A Reading Autobiography
The pleasure of reading is the ability to escape the present and travel into another world, where you can imagine and discover other lives and experiences, thus broadening our own senses.
Acquiring the ability to read is I’m afraid something I’ve quite forgotten. However, my earliest memory of looking at books is with my twin sister. In the mornings we’d trudge along to our parents' room, arms heavily laden with books to look at and read with them. My sister and I loved ‘The Baby’s Catalogue’ by Janet and Allan Ahlberg and used to constantly compare ourselves to the twins, and spot the similarities! ‘Peepo’ and ‘Each Peach Pear Plum’ were also firm favourites. We’d spend hours just looking at the intricate illustrations and often doing our best to copy them. Before I was able to read independently, I think it was important to find books that were visually appealing, so that the illustrations alone could convey the story and encourage me to want to read and understand more fully.
‘Alfie and Annie Rose’ stories by Shirley Hughes were always a pleasure to read, and again the details in the illustrations were both captivating and engaging. They allowed the reader to know so much more about the characters and the scene, than just the words on the page.
For my nephew’s first birthday, I decided to give him a collection of books to go towards his own library. I made sure ‘The Baby’s Catalogue’, ‘Peepo’ and ‘Each Peach Pear Plum’ were all included. I wouldn’t want him to miss out on such inspiring children’s literature.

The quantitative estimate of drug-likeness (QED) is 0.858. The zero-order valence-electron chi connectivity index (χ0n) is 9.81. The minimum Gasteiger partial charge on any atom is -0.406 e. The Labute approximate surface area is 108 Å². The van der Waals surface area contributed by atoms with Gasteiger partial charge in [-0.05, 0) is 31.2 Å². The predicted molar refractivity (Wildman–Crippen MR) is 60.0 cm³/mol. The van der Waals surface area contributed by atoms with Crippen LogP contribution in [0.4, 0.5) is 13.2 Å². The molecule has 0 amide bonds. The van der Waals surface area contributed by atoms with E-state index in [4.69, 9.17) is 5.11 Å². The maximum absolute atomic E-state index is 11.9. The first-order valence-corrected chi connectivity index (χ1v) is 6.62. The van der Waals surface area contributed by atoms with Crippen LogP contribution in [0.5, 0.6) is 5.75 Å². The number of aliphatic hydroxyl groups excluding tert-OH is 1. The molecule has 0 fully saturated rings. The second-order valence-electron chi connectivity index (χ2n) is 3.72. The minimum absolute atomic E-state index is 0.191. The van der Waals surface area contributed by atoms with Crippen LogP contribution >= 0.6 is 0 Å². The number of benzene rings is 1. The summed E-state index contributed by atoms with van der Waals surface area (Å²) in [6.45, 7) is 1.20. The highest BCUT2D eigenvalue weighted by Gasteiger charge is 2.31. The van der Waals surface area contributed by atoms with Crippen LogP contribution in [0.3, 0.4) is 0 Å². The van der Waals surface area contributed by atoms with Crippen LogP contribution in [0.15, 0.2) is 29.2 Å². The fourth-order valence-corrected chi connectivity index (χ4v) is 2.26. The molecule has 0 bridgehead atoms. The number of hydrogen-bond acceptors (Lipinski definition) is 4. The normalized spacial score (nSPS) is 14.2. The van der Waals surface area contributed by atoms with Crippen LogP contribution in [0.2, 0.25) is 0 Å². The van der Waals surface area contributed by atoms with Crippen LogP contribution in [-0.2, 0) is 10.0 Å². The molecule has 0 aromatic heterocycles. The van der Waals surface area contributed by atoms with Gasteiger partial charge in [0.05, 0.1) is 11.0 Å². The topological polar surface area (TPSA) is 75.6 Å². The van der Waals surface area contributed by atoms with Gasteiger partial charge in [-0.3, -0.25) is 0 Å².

Of course authors such as Roald Dahl and C.S. Lewis all featured heavily on my bookshelf as I got older. One of my favourite stories that I particularly treasured as a child and even now as an adult, is Lewis’ Narnia; The Lion the Witch and The Wardrobe.
I remember my Godparents reading this to me and my siblings, every evening when we were staying with them on holiday. I loved the fantastical land described and the subsequent imagery it evoked. Lewis’ descriptions of his weird and wonderful creatures and the four children are vivid and enchanting.
I particularly enjoyed the fact its protagonists were four children, two boys and two girls. Being one of four children myself, I enjoyed making comparisons between us and Lucy, Susan, Edmund and Peter. We often played games whereby we would all become a character and re-enact our favourite parts of the book.
The triumph of good over evil and the apparent allegory of the crucifixion make this a powerful tale.
But one book that particularly stands out from my childhood is, ‘Stories from Codling Village’ by Susan Hill. It was one of her few children’s books and a very memorable read for me. I would regularly get it out of the library and reread my favourite stories, look at the pictures and of course study the map! Codling Village appeared to be a rural idyll, which greatly appealed to me and my desire to live in a village. The detailed map on the inside cover of the book, enabled me to envisage the place as if it was real.
On reflection however, my favourite book as a child was 'Mrs Pig's Bulk Buy', written and illustrated by Mary Rayner. It's a humorous story about the dangers of indulging in too much of a good thing, in this case ketchup!